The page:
911 Call Volume and Response

When San Franciscans call 911, they expect someone to answer quickly and help them in an emergency. The response rate of 911 calls represents the percent of calls answered within 15 seconds. The San Francisco Department of Emergency Management uses a standard from the National Emergency Number Association (NENA) that 90 percent of all emergency calls should be answered within 15 seconds.

Department of Emergency Management

How the Department of Emergency Management is Performing

Total call volume, comprised of emergency and non-emergency calls, began to increase in September 2011 and continued to grow at a rapid rate through 2017. After roughly five years of call volume growth, service levels decreased below the goal of 90 percent of calls answered within 15 seconds.

Through San Francisco’s Civic Bridge program, a team from Google worked collaboratively with the Department of Emergency Management (DEM) to investigate factors behind, and make recommendations to address, the City’s 911 call volume increase. The resulting paper, released October 2015, indicates that an increase in multiple 911 calls for the same incident, accidental cellphone dials to 911, and an increase in police-reported incidents are factors in the 911 call volume increase, as well as the comparable increase in non-emergency calls. Recommendations to address these issues include improvements to computer-aided dispatch (CAD) system functionality such as automatically capturing a “source” field for all CAD incidents, automating the callback process for dispatchers, and tracking accidental dials with a new CAD code.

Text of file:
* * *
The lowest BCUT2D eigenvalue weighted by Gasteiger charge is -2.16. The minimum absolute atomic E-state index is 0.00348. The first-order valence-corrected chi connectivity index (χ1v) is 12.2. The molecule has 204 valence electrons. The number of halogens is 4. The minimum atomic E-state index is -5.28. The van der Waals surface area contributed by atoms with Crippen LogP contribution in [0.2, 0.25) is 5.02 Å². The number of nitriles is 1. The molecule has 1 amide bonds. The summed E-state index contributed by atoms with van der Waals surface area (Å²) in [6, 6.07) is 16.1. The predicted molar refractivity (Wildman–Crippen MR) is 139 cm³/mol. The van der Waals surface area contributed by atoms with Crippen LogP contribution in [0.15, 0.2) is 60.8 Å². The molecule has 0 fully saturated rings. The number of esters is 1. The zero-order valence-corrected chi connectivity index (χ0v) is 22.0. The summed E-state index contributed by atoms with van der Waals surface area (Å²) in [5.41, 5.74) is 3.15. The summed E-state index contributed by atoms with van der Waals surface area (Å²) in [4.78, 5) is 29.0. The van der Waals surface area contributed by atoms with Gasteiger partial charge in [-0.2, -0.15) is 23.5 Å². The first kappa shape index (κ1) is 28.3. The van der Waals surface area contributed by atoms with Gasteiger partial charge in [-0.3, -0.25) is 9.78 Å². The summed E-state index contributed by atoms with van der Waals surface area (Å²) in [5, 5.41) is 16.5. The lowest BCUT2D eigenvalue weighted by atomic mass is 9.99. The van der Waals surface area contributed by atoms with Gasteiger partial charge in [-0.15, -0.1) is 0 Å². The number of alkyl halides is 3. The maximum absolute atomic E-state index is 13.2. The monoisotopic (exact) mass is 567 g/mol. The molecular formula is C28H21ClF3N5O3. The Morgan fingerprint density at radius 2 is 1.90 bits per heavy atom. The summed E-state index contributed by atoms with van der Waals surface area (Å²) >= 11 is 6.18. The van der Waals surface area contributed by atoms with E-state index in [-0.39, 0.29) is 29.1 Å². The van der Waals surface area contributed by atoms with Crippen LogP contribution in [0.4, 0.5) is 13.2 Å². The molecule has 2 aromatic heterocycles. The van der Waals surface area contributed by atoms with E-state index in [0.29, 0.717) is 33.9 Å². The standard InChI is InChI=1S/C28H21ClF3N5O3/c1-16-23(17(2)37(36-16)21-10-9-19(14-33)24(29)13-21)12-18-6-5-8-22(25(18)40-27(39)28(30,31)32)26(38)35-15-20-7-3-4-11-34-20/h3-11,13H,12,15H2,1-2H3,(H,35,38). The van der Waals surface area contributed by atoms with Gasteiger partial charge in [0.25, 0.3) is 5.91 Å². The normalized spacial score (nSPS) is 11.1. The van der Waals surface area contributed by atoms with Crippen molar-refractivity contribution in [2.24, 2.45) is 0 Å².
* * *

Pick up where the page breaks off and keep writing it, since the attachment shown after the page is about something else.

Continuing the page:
From 2007 through January 2019, the standard of Ring Time was used as the performance measure for call answering times: 90% of all 9-1-1 calls arriving at the Public Safety Answering Point (PSAP) shall be answered within 10 seconds.  Beginning in February 2019, the new standard of Answer Time was implemented: 90% of all 9-1-1 calls arriving at PSAP shall be answered within 15 seconds. DEM continues to report on both of these standards, as historical data is limited for the new Answer Time standard.

How Performance is Measured

The call-taking time interval is measured from the time a 911 call arrives at the Public Safety Answering Point (PSAP) until a dispatcher answers the call. Average daily 911 call volume is calculated by summing the number of 911 calls received in a month and dividing by the number of days in that month.

The number displayed on the scorecard page represents a fiscal year average of the response chart above.

Additional Information


Please visit DataSF for the scorecard data.